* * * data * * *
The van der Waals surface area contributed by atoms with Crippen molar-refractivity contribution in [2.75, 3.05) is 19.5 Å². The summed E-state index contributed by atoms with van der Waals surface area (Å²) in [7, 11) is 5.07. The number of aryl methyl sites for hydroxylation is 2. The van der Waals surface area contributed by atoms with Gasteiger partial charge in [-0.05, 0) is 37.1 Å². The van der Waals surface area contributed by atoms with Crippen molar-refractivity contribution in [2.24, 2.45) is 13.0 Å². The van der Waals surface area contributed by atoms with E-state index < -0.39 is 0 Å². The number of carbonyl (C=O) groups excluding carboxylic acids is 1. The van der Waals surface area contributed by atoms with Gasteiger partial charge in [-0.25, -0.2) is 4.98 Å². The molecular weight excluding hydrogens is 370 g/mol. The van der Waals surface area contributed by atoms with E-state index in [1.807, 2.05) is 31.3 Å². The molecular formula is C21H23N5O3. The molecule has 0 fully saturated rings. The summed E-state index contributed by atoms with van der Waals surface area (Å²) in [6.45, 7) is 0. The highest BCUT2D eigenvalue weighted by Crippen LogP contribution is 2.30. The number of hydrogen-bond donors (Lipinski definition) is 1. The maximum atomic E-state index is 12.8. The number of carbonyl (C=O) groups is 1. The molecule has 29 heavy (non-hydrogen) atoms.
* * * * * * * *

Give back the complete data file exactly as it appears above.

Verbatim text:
The van der Waals surface area contributed by atoms with Crippen molar-refractivity contribution in [2.75, 3.05) is 19.5 Å². The summed E-state index contributed by atoms with van der Waals surface area (Å²) in [7, 11) is 5.07. The number of aryl methyl sites for hydroxylation is 2. The van der Waals surface area contributed by atoms with Gasteiger partial charge in [-0.05, 0) is 37.1 Å². The van der Waals surface area contributed by atoms with Crippen molar-refractivity contribution in [2.24, 2.45) is 13.0 Å². The van der Waals surface area contributed by atoms with E-state index < -0.39 is 0 Å². The number of carbonyl (C=O) groups excluding carboxylic acids is 1. The van der Waals surface area contributed by atoms with Gasteiger partial charge in [-0.25, -0.2) is 4.98 Å². The molecular weight excluding hydrogens is 370 g/mol. The van der Waals surface area contributed by atoms with E-state index in [1.807, 2.05) is 31.3 Å². The molecular formula is C21H23N5O3. The molecule has 0 fully saturated rings. The summed E-state index contributed by atoms with van der Waals surface area (Å²) in [6.45, 7) is 0. The highest BCUT2D eigenvalue weighted by Crippen LogP contribution is 2.30. The number of hydrogen-bond donors (Lipinski definition) is 1. The maximum atomic E-state index is 12.8. The number of carbonyl (C=O) groups is 1. The molecule has 29 heavy (non-hydrogen) atoms.